Skip to main content

Canadian securities regulators called binary options ‘the leading type of investment fraud facing Canadians today, and the impact of this kind of scam on individuals is staggering.’

Mark Blinch/The Globe and Mail

Canada's securities regulators tightened their prohibition of short-term "binary options" Thursday, but warned that the global nature of such frequently-fraudulent asset-performance wagers will make the ban challenging to enforce in the short term.

With binary options, investors "bet" on the performance of an underlying asset, such as a currency or stock, for a predetermined and typically short period of time – sometimes just hours or minutes. They're often called "all-or-nothing" options; when the time is up, investors are generally supposed to walk away with either a preset payout or nothing at all.

In Canada, there are no firms or persons registered to sell binary options, though Canadians are often solicited through digital means.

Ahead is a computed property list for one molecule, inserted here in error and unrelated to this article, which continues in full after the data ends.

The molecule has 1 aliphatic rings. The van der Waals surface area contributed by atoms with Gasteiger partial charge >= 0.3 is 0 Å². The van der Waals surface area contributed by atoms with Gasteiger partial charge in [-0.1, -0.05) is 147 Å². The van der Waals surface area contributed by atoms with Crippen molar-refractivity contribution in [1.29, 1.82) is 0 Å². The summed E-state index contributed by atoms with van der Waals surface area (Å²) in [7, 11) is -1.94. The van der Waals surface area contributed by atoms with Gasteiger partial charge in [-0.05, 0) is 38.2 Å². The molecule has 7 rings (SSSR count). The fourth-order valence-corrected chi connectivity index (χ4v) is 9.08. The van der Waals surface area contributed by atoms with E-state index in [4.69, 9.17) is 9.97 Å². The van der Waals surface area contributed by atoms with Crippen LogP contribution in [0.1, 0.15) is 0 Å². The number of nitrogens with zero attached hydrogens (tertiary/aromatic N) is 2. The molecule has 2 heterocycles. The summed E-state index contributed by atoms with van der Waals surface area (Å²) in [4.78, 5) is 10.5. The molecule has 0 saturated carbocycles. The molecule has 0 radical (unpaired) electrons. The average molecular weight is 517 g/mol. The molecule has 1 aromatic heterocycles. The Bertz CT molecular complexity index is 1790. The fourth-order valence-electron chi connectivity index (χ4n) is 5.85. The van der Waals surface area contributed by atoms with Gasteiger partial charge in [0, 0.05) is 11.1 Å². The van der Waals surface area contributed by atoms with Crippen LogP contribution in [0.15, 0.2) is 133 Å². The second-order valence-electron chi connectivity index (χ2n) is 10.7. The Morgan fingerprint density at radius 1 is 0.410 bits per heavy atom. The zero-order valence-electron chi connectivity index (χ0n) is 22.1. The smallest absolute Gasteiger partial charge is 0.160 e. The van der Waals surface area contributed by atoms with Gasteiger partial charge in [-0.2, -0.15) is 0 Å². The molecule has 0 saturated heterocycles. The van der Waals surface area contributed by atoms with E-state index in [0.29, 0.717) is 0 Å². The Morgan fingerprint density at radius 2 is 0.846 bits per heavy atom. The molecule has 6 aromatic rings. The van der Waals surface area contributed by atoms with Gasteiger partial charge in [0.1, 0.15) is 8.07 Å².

Story continues below advertisement

The Canadian Securities Administrators, the council comprised of Canada's provincial and territorial regulators, is moving to prohibit the offer, advertisement or trade of most binary options shorter than 30 days, which would account for the vast majority of these "wagers." The CSA is also hoping to gain more support from platforms that help enable their trade.

While countries such as Belgium, France and the Netherlands have taken various actions against binary-options fraud and advertising, Louis Morisset, chair of the CSA, chief executive of Quebec's Autorité des marchés financiers, said he hopes the Canadian ban "will help influence others" to take action, making it easier to crack down on schemes that permeate national borders.

It's common with binary options that no trading actually occurs, and the money spent on the option is simply stolen – in some cases, along with personal information that can lead to identity theft. Investors tend to be enticed into such schemes through social media, online ads, and unsolicited communications, sometimes falsely suggesting that the seller has Canadian operations.